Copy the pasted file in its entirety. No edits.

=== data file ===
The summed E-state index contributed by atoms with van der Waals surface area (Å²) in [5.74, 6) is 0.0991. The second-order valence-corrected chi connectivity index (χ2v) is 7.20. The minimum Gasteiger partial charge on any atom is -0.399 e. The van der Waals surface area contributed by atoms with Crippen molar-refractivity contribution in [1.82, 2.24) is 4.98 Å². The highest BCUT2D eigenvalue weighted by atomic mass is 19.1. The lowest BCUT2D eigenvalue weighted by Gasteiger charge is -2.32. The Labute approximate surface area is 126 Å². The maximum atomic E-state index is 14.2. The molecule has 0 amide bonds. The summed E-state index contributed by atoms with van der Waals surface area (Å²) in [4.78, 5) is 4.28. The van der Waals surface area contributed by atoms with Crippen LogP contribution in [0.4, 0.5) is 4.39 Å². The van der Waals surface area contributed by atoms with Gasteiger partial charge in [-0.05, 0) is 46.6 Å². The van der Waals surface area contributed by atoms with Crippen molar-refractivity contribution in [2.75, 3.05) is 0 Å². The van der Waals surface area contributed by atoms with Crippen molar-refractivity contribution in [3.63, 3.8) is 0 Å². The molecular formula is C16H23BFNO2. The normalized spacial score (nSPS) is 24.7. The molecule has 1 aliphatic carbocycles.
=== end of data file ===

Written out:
The summed E-state index contributed by atoms with van der Waals surface area (Å²) in [5.74, 6) is 0.0991. The second-order valence-corrected chi connectivity index (χ2v) is 7.20. The minimum Gasteiger partial charge on any atom is -0.399 e. The van der Waals surface area contributed by atoms with Crippen molar-refractivity contribution in [1.82, 2.24) is 4.98 Å². The highest BCUT2D eigenvalue weighted by atomic mass is 19.1. The lowest BCUT2D eigenvalue weighted by Gasteiger charge is -2.32. The Labute approximate surface area is 126 Å². The maximum atomic E-state index is 14.2. The molecule has 0 amide bonds. The summed E-state index contributed by atoms with van der Waals surface area (Å²) in [4.78, 5) is 4.28. The van der Waals surface area contributed by atoms with Crippen LogP contribution in [0.4, 0.5) is 4.39 Å². The van der Waals surface area contributed by atoms with Gasteiger partial charge in [-0.05, 0) is 46.6 Å². The van der Waals surface area contributed by atoms with Crippen molar-refractivity contribution in [2.75, 3.05) is 0 Å². The van der Waals surface area contributed by atoms with Crippen molar-refractivity contribution in [3.63, 3.8) is 0 Å². The molecular formula is C16H23BFNO2. The normalized spacial score (nSPS) is 24.7. The molecule has 1 aliphatic carbocycles.